GXI-45 Pike’s Peak Prospector Tippler – Eagle Flask

Provenance: Anonymous

The museum example of a GXI-45 Pike’s Peak Tippler flask is special due to it condition and extremely rare color that is not listed.

On what is considered the primary face of the flask, you will see a large embossed prospector wearing a derby. The prospector is facing to the right as you hold the bottle. He is holding a long neck cylindrical bottle to his mouth in his right hand. The left hand is holding a long cane that comes into contact with the ground. He is wearing a long coat with skinny legs and boots standing on uneven ground.

The reverse of the flask pictures an embossed, medium-sized eagle, similar to GXI-44 with its head turned to the right. The eagle has a small shield with five vertical bars. The talons are grasping three feathered arrows or long thunderbolts. An olive branch is being held in the eagle’s beak. The olive branch curves to left above the eagle’s head. A rectangular, very narrow framing is below the thunderbolts (framing 1 ¼ inch by 2 ¾ inches) with incurved corners.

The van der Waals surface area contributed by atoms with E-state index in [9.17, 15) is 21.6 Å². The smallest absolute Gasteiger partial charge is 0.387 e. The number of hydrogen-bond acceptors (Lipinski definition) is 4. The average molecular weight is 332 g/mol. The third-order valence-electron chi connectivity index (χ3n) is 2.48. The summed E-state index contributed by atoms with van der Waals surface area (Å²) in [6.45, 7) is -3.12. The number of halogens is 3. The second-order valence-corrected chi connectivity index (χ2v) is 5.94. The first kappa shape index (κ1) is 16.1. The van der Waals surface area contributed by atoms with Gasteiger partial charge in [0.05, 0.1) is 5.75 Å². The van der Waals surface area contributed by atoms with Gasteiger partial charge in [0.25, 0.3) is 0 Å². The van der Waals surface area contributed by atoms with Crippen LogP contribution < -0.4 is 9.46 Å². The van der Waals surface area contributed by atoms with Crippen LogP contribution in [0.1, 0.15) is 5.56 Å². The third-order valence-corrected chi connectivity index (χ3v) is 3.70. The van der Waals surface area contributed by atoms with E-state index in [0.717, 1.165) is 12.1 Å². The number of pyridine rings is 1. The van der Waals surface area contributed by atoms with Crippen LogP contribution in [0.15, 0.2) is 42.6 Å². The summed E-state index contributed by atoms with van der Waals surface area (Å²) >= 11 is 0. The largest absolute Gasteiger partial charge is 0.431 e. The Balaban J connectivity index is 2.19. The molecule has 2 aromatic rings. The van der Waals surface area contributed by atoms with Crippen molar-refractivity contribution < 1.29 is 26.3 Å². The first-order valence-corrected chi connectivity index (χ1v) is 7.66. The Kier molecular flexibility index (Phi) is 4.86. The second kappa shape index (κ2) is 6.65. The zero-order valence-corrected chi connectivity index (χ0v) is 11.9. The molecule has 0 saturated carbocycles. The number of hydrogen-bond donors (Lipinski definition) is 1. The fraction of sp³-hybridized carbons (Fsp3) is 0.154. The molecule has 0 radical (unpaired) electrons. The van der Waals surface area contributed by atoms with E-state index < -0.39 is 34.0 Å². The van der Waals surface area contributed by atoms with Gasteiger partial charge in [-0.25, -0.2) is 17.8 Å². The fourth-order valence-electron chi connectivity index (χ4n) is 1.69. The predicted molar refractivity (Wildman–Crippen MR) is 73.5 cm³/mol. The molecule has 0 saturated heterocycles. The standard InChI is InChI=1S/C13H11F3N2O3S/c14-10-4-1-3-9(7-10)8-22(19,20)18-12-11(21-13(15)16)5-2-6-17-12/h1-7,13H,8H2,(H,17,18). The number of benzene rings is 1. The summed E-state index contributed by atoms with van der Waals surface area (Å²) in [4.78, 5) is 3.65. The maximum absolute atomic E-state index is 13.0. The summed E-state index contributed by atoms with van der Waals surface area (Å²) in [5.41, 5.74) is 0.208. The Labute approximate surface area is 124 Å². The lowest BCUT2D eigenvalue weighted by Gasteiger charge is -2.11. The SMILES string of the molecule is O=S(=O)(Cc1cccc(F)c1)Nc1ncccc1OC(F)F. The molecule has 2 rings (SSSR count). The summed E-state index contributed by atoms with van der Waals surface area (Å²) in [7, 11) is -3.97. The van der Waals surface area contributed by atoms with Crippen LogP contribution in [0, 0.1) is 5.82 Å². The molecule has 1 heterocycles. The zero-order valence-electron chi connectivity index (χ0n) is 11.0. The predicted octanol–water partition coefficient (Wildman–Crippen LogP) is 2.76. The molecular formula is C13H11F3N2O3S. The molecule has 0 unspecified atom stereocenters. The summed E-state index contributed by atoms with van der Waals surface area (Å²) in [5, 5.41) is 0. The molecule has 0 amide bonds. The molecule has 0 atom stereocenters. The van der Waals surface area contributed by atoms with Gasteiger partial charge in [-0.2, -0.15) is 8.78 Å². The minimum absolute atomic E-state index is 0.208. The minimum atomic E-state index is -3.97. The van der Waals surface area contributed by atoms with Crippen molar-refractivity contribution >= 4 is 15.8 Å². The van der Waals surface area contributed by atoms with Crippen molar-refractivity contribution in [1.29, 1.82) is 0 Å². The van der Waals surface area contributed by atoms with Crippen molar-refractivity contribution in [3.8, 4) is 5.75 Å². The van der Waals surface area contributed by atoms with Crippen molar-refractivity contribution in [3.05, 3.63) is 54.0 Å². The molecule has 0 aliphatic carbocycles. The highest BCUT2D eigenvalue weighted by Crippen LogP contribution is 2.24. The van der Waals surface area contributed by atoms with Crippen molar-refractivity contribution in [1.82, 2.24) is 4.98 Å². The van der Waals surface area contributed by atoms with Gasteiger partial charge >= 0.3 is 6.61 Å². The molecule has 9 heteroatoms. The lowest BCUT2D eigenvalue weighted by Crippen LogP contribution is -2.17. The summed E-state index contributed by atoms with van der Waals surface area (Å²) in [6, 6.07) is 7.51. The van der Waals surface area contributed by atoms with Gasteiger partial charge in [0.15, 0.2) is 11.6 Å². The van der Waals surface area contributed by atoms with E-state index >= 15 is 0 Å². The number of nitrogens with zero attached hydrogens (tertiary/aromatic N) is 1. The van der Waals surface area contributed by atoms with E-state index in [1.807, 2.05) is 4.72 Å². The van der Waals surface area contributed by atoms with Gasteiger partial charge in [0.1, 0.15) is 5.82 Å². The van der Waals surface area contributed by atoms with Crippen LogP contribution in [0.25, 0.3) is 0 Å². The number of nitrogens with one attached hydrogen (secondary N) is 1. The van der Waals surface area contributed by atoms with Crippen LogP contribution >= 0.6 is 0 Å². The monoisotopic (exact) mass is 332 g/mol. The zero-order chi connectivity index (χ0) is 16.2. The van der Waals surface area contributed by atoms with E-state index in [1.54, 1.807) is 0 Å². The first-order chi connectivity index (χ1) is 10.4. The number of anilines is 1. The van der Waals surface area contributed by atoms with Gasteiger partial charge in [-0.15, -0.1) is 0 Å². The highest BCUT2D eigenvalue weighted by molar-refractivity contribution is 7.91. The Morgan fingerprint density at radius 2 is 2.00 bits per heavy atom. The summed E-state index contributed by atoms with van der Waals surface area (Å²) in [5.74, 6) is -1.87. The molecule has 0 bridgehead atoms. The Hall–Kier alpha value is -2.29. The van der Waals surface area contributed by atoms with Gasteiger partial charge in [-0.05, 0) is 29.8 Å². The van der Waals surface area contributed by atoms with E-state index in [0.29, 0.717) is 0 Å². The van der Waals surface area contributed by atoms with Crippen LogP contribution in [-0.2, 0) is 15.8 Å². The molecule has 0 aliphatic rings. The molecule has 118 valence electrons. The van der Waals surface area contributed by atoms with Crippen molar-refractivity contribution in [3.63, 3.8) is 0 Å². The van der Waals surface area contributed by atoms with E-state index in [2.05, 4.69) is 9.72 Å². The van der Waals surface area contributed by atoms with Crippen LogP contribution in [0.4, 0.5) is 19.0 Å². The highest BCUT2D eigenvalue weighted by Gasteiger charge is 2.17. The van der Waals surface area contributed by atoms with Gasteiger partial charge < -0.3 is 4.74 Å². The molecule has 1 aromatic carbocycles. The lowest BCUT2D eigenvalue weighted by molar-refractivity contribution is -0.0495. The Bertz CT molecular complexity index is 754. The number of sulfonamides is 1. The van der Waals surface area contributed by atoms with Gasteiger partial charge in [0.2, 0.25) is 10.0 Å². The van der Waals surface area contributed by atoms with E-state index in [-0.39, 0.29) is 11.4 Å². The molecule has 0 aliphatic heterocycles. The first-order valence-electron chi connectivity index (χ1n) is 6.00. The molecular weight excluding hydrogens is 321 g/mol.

The pint flask is known to have either a round collar or according to McKearin’s, has a neck with “Long mold seams from ends to small shallow disk at center of long round ended oblong depression.”

The flask has been found with and without a pontil mark.

Known colors are aqua which is considered scarce. Green and yellow-green are considered very rare.

The flask was possibly produced at the Zanesville Glass Works in Zanesville, Ohio or from a mold by the same mold maker that produced the GII-129 Zanesville eagle flask.

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